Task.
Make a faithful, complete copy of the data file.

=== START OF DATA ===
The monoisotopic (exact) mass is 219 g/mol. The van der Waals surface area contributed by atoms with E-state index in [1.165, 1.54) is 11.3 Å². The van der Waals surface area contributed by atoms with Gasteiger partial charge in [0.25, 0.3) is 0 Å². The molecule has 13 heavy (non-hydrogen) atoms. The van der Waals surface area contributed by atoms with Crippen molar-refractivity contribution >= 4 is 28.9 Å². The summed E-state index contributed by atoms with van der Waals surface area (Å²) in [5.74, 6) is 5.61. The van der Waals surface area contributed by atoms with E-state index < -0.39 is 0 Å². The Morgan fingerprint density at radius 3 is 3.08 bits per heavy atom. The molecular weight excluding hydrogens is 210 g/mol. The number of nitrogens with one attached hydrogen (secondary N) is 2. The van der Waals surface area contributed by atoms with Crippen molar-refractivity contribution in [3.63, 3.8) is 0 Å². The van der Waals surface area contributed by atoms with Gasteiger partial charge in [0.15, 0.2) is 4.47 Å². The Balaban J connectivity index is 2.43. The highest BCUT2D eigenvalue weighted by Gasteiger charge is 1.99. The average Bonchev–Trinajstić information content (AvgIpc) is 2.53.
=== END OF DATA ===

The monoisotopic (exact) mass is 219 g/mol. The van der Waals surface area contributed by atoms with E-state index in [1.165, 1.54) is 11.3 Å². The van der Waals surface area contributed by atoms with Gasteiger partial charge in [0.25, 0.3) is 0 Å². The molecule has 13 heavy (non-hydrogen) atoms. The van der Waals surface area contributed by atoms with Crippen molar-refractivity contribution >= 4 is 28.9 Å². The summed E-state index contributed by atoms with van der Waals surface area (Å²) in [5.74, 6) is 5.61. The van der Waals surface area contributed by atoms with E-state index < -0.39 is 0 Å². The Morgan fingerprint density at radius 3 is 3.08 bits per heavy atom. The molecular weight excluding hydrogens is 210 g/mol. The number of nitrogens with one attached hydrogen (secondary N) is 2. The van der Waals surface area contributed by atoms with Crippen molar-refractivity contribution in [3.63, 3.8) is 0 Å². The van der Waals surface area contributed by atoms with Gasteiger partial charge in [0.15, 0.2) is 4.47 Å². The Balaban J connectivity index is 2.43. The highest BCUT2D eigenvalue weighted by Gasteiger charge is 1.99. The average Bonchev–Trinajstić information content (AvgIpc) is 2.53.